Even in the modern era, the situation of Copts continued to be a problem.
“Even the most liberal secular thinkers in Egyptian history had a Coptic problem,” explains Tadros. “If the Copts claimed to be the descendants of the pharaohs then [they thought] where does this leave us? If the Copts claimed to constitute a separate nation, not one seeking independence and a state, but a separate nation emotionally, this challenged the idea of Egyptian nationalism.”
He added that the Egyptian national discourse also had contradictory messages. On one hand, Egyptians were told that Egypt is a united nation. On the other, it treated the Copts as a separate community to Muslims.
“Meaning that while it does not want them to be a separate body, it acknowledges them as a separate body,” explains Tadros. “So which is it? Am I an individual who happens to be a Christian? Or am I part of this Coptic element that somehow got united with the Muslim element to create Egypt?”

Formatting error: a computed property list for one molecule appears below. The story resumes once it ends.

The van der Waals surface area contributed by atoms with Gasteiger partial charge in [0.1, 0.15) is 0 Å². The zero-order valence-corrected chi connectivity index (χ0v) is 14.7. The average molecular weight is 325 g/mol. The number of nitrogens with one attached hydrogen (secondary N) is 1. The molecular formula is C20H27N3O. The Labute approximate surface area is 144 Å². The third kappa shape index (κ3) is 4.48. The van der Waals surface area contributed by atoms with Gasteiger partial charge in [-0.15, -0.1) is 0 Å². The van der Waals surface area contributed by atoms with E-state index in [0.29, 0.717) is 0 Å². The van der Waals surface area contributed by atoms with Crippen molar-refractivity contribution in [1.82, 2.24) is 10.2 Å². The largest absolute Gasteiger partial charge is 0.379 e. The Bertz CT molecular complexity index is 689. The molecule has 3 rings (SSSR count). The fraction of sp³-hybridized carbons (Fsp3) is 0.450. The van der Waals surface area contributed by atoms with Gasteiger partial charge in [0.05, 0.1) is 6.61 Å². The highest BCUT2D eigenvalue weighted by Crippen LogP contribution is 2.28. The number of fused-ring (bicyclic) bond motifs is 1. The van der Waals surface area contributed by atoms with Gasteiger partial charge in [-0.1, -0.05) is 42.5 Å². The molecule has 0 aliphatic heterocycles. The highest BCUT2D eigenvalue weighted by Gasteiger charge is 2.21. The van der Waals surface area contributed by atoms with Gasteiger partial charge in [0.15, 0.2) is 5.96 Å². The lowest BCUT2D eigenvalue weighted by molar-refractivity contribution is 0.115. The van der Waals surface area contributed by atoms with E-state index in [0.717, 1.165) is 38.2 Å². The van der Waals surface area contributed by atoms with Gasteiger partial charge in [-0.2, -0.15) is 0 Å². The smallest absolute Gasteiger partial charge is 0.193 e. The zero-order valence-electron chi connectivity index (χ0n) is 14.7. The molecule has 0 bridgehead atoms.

S for sectarianism
In recent decades, Copts had to battle with generations of state-led prejudice in an education system that many feel demeans their religion. This system often exacerbates the divisions between Muslims and Christians.
“The main role of education is to spread the idea of equal citizenship between Egypt’s different factions,” explains Mougheeth.
He pointed out that in Egypt, if a child is raised in a Christian home, they would probably have a photo of the Virgin Mary and the crucifix on their wall. If they are in a Muslim home, they will probably have Quranic verse decorating their living rooms.